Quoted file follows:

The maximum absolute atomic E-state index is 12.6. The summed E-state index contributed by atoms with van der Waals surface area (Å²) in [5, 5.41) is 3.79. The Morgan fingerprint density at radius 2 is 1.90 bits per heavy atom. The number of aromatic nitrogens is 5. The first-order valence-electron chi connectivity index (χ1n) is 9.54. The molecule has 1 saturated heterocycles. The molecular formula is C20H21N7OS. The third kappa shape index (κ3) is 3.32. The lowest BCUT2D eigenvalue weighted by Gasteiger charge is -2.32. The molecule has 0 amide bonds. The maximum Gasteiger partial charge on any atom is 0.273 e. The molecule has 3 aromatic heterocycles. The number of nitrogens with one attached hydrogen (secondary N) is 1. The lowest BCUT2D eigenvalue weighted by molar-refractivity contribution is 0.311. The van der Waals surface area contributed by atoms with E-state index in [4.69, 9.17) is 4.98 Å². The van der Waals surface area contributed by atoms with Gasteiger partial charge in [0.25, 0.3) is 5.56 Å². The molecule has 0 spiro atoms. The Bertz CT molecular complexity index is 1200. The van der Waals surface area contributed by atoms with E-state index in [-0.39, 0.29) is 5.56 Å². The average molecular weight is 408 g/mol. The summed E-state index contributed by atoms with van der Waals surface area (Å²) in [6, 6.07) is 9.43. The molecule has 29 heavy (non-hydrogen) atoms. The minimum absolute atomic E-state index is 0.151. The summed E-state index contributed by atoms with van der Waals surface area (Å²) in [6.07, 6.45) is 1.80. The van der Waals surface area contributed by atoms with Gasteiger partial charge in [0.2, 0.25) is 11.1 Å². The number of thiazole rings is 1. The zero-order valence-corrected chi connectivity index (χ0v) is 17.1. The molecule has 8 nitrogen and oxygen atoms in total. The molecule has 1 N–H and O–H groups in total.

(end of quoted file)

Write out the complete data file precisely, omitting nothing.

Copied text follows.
The maximum absolute atomic E-state index is 12.6. The summed E-state index contributed by atoms with van der Waals surface area (Å²) in [5, 5.41) is 3.79. The Morgan fingerprint density at radius 2 is 1.90 bits per heavy atom. The number of aromatic nitrogens is 5. The first-order valence-electron chi connectivity index (χ1n) is 9.54. The molecule has 1 saturated heterocycles. The molecular formula is C20H21N7OS. The third kappa shape index (κ3) is 3.32. The lowest BCUT2D eigenvalue weighted by Gasteiger charge is -2.32. The molecule has 0 amide bonds. The maximum Gasteiger partial charge on any atom is 0.273 e. The molecule has 3 aromatic heterocycles. The number of nitrogens with one attached hydrogen (secondary N) is 1. The lowest BCUT2D eigenvalue weighted by molar-refractivity contribution is 0.311. The van der Waals surface area contributed by atoms with E-state index in [4.69, 9.17) is 4.98 Å². The van der Waals surface area contributed by atoms with Gasteiger partial charge in [0.25, 0.3) is 5.56 Å². The molecule has 0 spiro atoms. The Bertz CT molecular complexity index is 1200. The van der Waals surface area contributed by atoms with E-state index in [-0.39, 0.29) is 5.56 Å². The average molecular weight is 408 g/mol. The summed E-state index contributed by atoms with van der Waals surface area (Å²) in [6, 6.07) is 9.43. The molecule has 29 heavy (non-hydrogen) atoms. The minimum absolute atomic E-state index is 0.151. The summed E-state index contributed by atoms with van der Waals surface area (Å²) in [6.07, 6.45) is 1.80. The van der Waals surface area contributed by atoms with Gasteiger partial charge in [0.2, 0.25) is 11.1 Å². The number of thiazole rings is 1. The zero-order valence-corrected chi connectivity index (χ0v) is 17.1. The molecule has 8 nitrogen and oxygen atoms in total. The molecule has 1 N–H and O–H groups in total.